IT’S been a long time since a council election took centre stage.
Recent polling days have been shared with Scottish Parliamentary elections, but this year the issues under debate are entirely local - and it promises to be an intriguing contest.
Many candidates have been canvassing since early February, but the race really started this week with the deadline passing for all who wanted to stand.
And locally what a diverse bunch we’ve got!
As well as the four main political parties there are candidates standing for UKIP - more often seen on the national stage - and the Pensioners’ Party, and we’ve even got a Monster Raving Loony presence which certainly should liven things up in Burntisland!
The six local wards pitch sitting councillors against newcomers, and with at least three seats are up for grabs in each area the head to head battles could be fascinating.
The overall prize on offer is control of Fife Council, but for many people locally, it’s also about what their councillor does for their area. Track records and pledges of better days will both be subject to close scrutiny.
In many ways the 2012 vote could be the most open yet.
The days when they weighed rather than counted Labour’s votes round here are probably over for good - the system and the voters have both changed - and last year’s Scottish Parliamentary election outcome showed that nothing can be taken for granted anymore.
There’s a fascinating contest brewing in Burtisland, Kinghorn and western Kirkcaldy where there are more candidates and more parties than in any other.
Nine hopefuls are chasing just three seats, so the casualty rate will be high.
All the major players are lined up, and while rumours of independent candidates standing came to nothing, the ward also has candidates from UKIP - more often associated with general elections - the Pensioners’ Party and the Monster Raving Loony Party. Dull it certainly won’t be.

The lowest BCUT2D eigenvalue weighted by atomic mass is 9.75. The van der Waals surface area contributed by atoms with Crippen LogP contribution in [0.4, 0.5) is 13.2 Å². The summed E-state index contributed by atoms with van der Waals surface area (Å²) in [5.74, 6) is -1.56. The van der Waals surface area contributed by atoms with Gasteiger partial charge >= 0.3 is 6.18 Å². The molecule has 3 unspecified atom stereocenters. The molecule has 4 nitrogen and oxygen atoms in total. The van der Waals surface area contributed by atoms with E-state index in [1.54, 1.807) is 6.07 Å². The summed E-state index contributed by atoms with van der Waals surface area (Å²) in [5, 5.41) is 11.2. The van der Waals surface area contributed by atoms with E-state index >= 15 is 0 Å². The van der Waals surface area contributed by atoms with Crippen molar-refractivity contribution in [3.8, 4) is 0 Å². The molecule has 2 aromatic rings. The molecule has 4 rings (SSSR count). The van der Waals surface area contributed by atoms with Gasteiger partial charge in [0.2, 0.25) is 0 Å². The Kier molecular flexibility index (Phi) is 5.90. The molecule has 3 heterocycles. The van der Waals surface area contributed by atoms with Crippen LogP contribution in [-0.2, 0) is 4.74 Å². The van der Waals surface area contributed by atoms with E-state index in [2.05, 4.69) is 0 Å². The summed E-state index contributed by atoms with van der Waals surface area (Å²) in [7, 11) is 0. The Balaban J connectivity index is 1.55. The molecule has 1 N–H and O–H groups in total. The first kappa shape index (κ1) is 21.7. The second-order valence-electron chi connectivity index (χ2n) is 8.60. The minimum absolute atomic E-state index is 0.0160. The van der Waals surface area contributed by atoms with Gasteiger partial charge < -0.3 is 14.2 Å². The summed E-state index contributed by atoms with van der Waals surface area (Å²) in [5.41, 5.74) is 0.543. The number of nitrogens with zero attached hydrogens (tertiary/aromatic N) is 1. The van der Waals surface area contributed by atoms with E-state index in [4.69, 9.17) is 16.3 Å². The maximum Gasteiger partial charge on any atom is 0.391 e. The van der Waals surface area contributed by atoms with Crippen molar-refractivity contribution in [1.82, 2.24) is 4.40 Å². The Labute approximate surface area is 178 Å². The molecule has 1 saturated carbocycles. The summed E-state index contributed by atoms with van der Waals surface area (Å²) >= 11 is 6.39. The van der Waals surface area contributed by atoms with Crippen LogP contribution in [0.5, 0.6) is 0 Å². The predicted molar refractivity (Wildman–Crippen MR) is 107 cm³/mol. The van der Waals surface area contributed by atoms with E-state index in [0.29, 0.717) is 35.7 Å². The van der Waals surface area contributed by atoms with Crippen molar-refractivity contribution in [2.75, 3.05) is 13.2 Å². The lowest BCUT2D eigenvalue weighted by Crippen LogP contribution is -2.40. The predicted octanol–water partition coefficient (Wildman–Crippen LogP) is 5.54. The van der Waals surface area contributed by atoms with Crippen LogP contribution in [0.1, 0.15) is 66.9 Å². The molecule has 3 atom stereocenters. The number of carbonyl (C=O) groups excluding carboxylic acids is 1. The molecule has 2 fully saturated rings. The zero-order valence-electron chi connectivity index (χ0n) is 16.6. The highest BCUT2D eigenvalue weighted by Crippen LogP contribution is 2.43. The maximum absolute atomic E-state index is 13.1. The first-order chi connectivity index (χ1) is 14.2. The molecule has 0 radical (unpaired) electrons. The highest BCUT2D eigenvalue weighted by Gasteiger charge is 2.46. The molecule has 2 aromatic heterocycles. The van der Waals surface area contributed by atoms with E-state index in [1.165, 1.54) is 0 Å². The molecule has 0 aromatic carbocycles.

Sitting councillors George Kay and Susan Leslie are in the pack, but so too are Peter Adams, a veteran campaigner with UKIP, and community activist Sally Walsh.
The long-running debate over Toll Park as the site for a new school has split opinion in the town. Could it be an election issue too?
In Kirkcaldy Central there are six runners and three places on offer.
Local issues will again feature - what price a backlash against the ban on Blue Badge holders getting access to the pedestrianised zone? And will the Tolbooth Street swimming pool still be an issue?
There are seven candidates apiece in Kirkcaldy North and East, and five in Lochgelly - key seats which the parties need to win to move closer to gaining overall control.
It’s too early to predict an outcome, but the debates which lie ahead could be fun!
Ward by Ward guide:
Ward 6: Inverkeithing & Dalgety Bay
Mike Arthur (UKIP)
Dave Dempsey (Conservative)
Lesley Laird (Labour)
Alice McGarry (SNP)
Helen Todd (SNP)
David Walker (Lib Dem)
Gavin Yates (Labour)
Ward 9: Lochgelly & Cardenden
Ian Chisholm (SNP)
Mark Hood (Labour)
Andrew Lonie (SNP)
James Reekie (Conservative)
Linda Erskine (Labour)
Ward 10: Burntisland, Kinghorn & Western Kirkcaldy
Peter Adams (UKIP)
Susan Leslie (Lib Dem)
Sally Walsh (SNP)
George Kay (SNP)
Norman Morrison (Conservative)
Anne Whyte (All Scotland Pensioners Party)
Peter George (Labour)
Richard Perry (Labour)
Lord Louche Lancaster (Monster Raving Loony Party)
Ward 11: Kirkcaldy North
Neil Crooks (Labour)
Randall Foggie (SNP)
Mark Hamid (Conservative)
Janette Hamilton (All Scotland Pensioners Party)
Carol Lindsay (SNP)
John Mainland (Lib Dem)
David Ross (Labour)
Ward 12: Kirkcaldy Central
Judy Hamilton (Labour)
Dorothy Ross (Conservative)
Alice Soper (Lib Dem)
Stuart McPhail (SNP)
Kenny Selbie (Labour)
Iain Wallace (SNP)
Ward 13: Kirkcaldy East
Lawrence Brown (Labour)
Kay Carrington (Labour)
Mike Parker (All Scotland Pensioners Party)
Edgar Cook (Conservative)
Callum Leslie (Lib Dem)
Arthur Morrison (SNP)
Frank Wallace (SNP)